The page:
Kara Murphy Schlichting is an assistant professor of history at Queens College, CUNY and author of New York Recentered: Building the Metropolis from the Shore.
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    • 49 min
    Andrea Kitta, "The Kiss of Death: Contagion, Contamination, and Folklore" (Utah State UP, 2019)

    Andrea Kitta, "The Kiss of Death: Contagion, Contamination, and Folklore" (Utah State UP, 2019)

    Disease is a social issue and not just a medical one. This is the central tenet underlying The Kiss of Death: Contagion, Contamination, and Folklore (Utah State University Press 2019) by Andrea Kitta, Associate Professor in the English department at East Carolina University, examines the discourses and metaphors of contagion and contamination in vernacular beliefs and practices across a number of media and forms. Using ethnographic, media, and narrative analysis, chapters discuss the changing representations of vampires and zombies in popular culture, the online discussions of Slenderman in relation to adolescent experiences of bullying, the misogyny embedded in legends about kisses that kill, and the racialized nature of patient-zero narratives that surrounding the spread of things like ebola, and the ways in which the HPV vaccine to homophobia. Issues like tellability and the stigmatized vernacular loom large throughout. Although folklorists will already recognize the social importance of vernacular narrative and belief, The Kiss of Death also shows how medical professionals have often failed to take vernacular forms into account. Through attention to narrative and vernacular belief, folklorists can model new forms of engaging with public health professionals and local communities.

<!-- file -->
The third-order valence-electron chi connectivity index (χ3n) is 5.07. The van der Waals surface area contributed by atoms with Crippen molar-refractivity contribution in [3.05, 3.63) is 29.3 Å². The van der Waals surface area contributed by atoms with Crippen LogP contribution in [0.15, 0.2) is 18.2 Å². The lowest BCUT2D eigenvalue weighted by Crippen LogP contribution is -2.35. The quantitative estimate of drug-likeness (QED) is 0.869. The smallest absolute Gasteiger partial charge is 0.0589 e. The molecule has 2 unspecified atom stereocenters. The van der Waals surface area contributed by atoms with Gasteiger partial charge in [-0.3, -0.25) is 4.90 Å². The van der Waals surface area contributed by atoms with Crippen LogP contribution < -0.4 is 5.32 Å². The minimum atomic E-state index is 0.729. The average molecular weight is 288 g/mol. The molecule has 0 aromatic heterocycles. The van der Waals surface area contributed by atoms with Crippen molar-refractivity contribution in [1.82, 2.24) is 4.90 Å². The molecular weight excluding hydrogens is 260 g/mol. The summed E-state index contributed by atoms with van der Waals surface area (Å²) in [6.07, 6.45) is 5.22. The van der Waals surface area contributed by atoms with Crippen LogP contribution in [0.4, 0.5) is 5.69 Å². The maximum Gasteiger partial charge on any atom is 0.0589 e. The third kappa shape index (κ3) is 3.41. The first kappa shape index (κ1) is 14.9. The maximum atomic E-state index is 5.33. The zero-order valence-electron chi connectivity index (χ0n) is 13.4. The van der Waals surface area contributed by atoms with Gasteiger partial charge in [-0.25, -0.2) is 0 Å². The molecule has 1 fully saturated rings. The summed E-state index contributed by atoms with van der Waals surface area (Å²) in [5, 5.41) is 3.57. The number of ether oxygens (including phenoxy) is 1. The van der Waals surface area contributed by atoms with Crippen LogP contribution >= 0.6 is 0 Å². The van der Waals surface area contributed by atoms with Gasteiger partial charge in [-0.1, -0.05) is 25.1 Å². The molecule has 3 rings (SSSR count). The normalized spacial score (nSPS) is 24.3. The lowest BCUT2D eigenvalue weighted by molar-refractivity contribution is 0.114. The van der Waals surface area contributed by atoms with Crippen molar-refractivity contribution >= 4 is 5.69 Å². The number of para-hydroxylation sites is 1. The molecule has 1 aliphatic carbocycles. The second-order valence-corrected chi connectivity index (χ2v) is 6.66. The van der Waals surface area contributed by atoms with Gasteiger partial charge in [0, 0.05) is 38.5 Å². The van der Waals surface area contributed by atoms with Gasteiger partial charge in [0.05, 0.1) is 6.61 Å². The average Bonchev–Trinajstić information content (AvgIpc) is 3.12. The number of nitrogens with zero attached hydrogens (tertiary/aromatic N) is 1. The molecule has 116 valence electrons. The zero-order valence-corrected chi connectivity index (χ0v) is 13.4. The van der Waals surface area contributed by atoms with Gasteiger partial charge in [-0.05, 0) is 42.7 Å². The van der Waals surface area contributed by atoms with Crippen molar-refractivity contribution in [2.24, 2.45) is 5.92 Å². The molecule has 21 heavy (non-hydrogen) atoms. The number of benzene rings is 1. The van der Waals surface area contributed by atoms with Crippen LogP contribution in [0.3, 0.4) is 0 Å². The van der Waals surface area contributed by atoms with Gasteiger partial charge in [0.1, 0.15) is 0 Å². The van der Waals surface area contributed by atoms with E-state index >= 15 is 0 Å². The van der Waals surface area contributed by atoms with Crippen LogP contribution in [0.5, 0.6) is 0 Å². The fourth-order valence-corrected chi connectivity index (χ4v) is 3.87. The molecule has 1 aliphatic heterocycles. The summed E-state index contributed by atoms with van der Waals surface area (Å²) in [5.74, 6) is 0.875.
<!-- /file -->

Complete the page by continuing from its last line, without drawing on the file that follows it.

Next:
Timothy Thurston is Lecturer in Chinese Studies at the University of Leeds. His research examines language at the nexus of tradition and modernity in China’s Tibet.
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    • 1 hr 8 min